Chief operating officer Maurits van der Sluis illuminates The RAI Amsterdam’s welcome approach for Medical Conferences.
A big issue for medical congress organisers today is the need to comply with local rules in every country.
In Europe, these rules tend to apply on an EU-wide level. In particular, regulations for the advertising of medications can affect the organisation of a conference.
In Amsterdam, we have set up a partnership to provide advance independent tailor-made advice to organisers in order to help them begin their conference safe in the knowledge that they are in compliance with all regulations.
Although they are embedded in national legislation, the regulations regarding medications for human use are the same throughout Europe.
In addition, the European umbrella organisation for self-regulation, EFPIA, has drawn up an international code of conduct. In the Netherlands, these components are combined in the Dutch Code of Conduct for Pharmaceutical Advertising (Gedragscode Geneesmiddelenreclame or CGR).
For organisers of medical conferences, one section of the CGR is particularly relevant: prescription medications may only be advertised to professionals, that is, people who prescribe or deliver drugs, such as physicians and pharmacists. Fortunately, it is actually quite easy to keep track of this, with a bit of help.
In Amsterdam, the municipality, NBCT Holland Marketing (the entity responsible for branding and marketing The Netherlands), RAI Amsterdam, the Ministry of Health and the Keuringsraad, work closely together to ensure that the organisation of each medical conference proceeds smoothly.
The Keuringsraad plays a key role in this regard, as it oversees compliance with the CGR and advises conference organisers about this topic.
We can put organisers of medical conferences in touch with the right person at the Keuringsraad at the start of the process. The organisers can then explain their plans and are given advice on what is and is not permitted, and what the possible alternatives are.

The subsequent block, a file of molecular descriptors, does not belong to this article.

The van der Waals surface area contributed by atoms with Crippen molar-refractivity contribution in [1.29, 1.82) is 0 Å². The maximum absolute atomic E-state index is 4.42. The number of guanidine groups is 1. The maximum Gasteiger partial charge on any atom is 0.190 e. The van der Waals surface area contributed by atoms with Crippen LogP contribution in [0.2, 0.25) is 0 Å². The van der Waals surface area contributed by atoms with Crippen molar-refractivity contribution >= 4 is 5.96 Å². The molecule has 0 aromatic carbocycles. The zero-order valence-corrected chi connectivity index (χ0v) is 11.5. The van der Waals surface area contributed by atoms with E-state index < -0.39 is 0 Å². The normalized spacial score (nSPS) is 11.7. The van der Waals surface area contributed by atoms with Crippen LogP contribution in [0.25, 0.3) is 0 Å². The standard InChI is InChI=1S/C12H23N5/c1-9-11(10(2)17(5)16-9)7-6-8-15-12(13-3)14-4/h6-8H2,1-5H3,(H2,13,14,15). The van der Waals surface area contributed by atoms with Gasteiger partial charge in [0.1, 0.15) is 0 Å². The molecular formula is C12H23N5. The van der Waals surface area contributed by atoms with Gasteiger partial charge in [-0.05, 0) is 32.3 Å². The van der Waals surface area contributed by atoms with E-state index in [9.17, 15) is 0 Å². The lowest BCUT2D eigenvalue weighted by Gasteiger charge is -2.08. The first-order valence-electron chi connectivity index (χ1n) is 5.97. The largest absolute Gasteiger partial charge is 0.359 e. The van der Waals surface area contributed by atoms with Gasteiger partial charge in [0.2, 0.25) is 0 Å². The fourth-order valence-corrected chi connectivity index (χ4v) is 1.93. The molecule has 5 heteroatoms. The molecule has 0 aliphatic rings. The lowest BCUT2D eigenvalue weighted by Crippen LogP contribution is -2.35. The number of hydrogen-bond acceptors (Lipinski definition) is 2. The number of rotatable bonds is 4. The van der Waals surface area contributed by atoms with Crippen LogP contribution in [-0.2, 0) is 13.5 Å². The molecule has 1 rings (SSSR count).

In many cases, it is necessary to register the profession of the visitors and ensure that it is clearly visible on their badges. This opens up several alternatives in terms of show layout. A part of the show floor could only be accessible to professionals, for instance.
Another option is that exhibitors only be allowed to recommend drugs in one-on-one contact with professionals.
With major events that are focused primarily on professionals from abroad (and not patients), the conclusion can even be that organisers need take no extra action as the majority of visitors fall within the category of professionals (badges are always handy, of course). The Keuringsraad can give a definite answer on this.
Short lines of communication
Other components to keep in mind are the content of the presentations, the hospitality offered and gifts. The general guideline is that pharmaceutical companies cannot be allowed to improperly influence professionals. The Keuringsraad can, again, provide information and written advice on this subject as well.
The practice is simple
While the rules may seem complex, the practice is simple.
You do not need to have studied law: simply explain the concept of your conference and you will receive a personal opinion based on that.
In the case of large-scale international conferences for medical professionals, you may not even have to take any measures at all; in other cases, careful organisation of the conference can ensure that you comply with all the rules.
RAI Amsterdam is pleased to put organisers in touch with the right people from the start, in any case.